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Bankwatch: Romania may still have a coal-fired capacity of 2,100 MW in 2030

11 August 2021
Bogdan Tudorache

In 2020, the installed capacity of coal in the Romanian energy system reached 4,590 MW in eight thermal power plants, and produced approximately 17% of the electricity used nationally, according to a new Bankwatch report. The trajectory of coal-fired power continues to decline until 2026, after which it stagnates. In 2021, a capacity of 1,695 MW entered the closure process, at the Mintia thermal power plant (Hunedoara Energy Complex) – the most polluting, for which Romania received an infringement four years in a row – and one unit from the Ișalnița and Turceni thermal power plants (Oltenia Energy Complex).

However, according to the association’s calculations resulting from the analysis of official documents and authorities’ statements, Romania will have an installed capacity of 2,100 MW in 2030, or 1,650 MW if more coal units are replaced with fossil gas, as stated several times by the Minister of Energy, but also by local authorities.

“The uncertainty created around the elimination of coal by postponing firm political decisions only delays the planning of their replacement with clean energy sources and the necessary programs to reduce the social impact in coal areas. Although the Government has set the date for the elimination of coal, we still do not know what will happen to some of the units, as mentions of them can be found only in political statements, not in official documents,” said Ioana Ciută, president of Bankwatch Romania.

The environmental impact of coal

From 17 August 2021, industrial combustion plants will be required to comply with new emission standards adopted by the European Commission through the Industrial Emissions Directive. The report “Coal in Romania” states that no coal-fired power plant falls within the new limits, according to data from 2019.

However, during 2020 and 2021 the Oltenia Energy Complex announced modernizations of functional facilities. The Paroșeni thermal power plant of the Hunedoara Energy Complex will also be compliant, and works on a desulphurization plant started in 2018. In more difficult situations are IMA2 from CET Govora and K1 from CET Iași II for which no modernizations have been made. CET Govora had planned installations for the reduction of sulfur dioxide, nitrogen oxides, but did not carry them out due to lack of funds and the installation operates without an integrated environmental permit. The situation of CET Iași is uncertain, the thermal power plant is to be taken over by the local authorities, but for the problem-installation there is no plan for public compliance.

Substances such as sulfur dioxide, nitrogen oxides and fine dust particles are associated with a number of environmental and health problems, including the occurrence of acid rain or the increased incidence of asthma and bronchitis. Coal-fired power plants in Romania cause around 500 premature deaths annually and over 11,000 cases of respiratory diseases (according to a 2016 model).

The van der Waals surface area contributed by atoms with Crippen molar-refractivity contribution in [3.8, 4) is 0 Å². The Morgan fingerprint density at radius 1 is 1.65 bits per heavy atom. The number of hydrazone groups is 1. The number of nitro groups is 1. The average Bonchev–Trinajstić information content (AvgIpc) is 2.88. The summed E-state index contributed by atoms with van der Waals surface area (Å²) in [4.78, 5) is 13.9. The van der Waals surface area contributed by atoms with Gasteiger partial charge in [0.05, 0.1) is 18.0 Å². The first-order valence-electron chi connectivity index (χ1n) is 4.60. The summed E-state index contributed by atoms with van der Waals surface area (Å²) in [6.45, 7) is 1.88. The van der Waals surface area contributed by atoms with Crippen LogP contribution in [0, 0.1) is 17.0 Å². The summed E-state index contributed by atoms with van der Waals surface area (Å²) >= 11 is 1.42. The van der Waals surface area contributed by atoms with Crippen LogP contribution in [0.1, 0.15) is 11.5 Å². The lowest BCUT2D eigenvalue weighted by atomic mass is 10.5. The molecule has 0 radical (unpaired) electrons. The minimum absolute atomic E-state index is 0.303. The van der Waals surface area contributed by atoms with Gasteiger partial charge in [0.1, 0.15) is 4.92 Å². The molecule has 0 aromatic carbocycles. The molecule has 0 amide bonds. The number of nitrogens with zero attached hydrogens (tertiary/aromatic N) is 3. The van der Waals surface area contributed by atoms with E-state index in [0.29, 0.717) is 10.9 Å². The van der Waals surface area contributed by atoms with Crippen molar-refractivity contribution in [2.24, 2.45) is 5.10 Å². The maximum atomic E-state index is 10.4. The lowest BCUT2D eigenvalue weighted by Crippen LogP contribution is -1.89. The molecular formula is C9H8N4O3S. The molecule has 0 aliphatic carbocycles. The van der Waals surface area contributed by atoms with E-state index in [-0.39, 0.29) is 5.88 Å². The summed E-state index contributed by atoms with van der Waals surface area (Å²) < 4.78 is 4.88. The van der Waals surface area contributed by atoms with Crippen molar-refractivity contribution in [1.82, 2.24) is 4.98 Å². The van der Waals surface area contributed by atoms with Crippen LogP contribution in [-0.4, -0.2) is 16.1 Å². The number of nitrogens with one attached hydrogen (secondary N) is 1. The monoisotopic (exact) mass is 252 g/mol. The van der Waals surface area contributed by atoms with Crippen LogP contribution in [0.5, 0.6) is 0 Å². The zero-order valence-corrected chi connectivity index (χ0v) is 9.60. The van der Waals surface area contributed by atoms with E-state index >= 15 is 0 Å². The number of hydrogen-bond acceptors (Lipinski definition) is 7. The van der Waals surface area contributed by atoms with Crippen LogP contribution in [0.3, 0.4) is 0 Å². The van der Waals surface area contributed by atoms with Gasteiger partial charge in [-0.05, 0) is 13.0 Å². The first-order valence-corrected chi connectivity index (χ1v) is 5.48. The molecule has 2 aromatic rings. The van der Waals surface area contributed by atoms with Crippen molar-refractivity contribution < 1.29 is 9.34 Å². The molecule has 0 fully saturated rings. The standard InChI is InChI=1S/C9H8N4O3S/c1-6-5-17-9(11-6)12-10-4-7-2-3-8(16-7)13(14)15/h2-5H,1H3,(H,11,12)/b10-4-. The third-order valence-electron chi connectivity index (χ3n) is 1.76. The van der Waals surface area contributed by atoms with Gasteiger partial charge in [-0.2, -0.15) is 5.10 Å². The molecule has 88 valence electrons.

In addition, they also emit an impressive amount of carbon dioxide, the main greenhouse gas. In total, in 2019 coal-fired power plants emitted over 13 million tons of CO2, 35% of emissions from all industrial producers, for which more than 300 million euro have been paid, mostly from public funds.

The use of coal for energy and mining for the extraction of this fuel affects the soil, water and involves the destruction of huge areas of land by deforestation and expropriation. Out of the 10 quarries it owns, the Oltenia Energy Complex obtained extension approvals for eight, during 2015-2020. Many of them face legal problems, the cumulative environmental impact of the quarries has not been assessed, although they are close to each other and protected natural sites. In addition, the expansions involve the deforestation of over 1,500 hectares and the expropriation of 273 households with insignificant compensation, sometimes with the relocation of entire villages.

During the expansions and excavations, it happened that the inhabitants of the neighboring villages were left without drinking water.

“It is important to know all these aspects of the negative environmental impact, in order to be able to remedy them in the process of coal phase-out. Over time, Romanian coal producers have violated the right to a healthy environment guaranteed to the population by the Constitution, with the complicity of the authorities. Degraded lands must be greened and returned to the economic circuit, and people must be compensated for the problems created,” said Cătălina Rădulescu, environmental lawyer and founding member of Bankwatch Romania.

Autor: Bogdan Tudorache

Active in the economic and business press for the past 26 years, Bogdan graduated Law and then attended intensive courses in Economics and Business English. He went up to the position of editor-in-chief since 2006 and has provided management and editorial policy for numerous economic publications dedicated especially to the community of foreign investors in Romania. From 2003 to 2013 he was active mainly in the financial-banking sector. He started freelancing for Energynomics in 2013, notable for his advanced knowledge of markets, business communities and a mature editorial style, both in Romanian and English.

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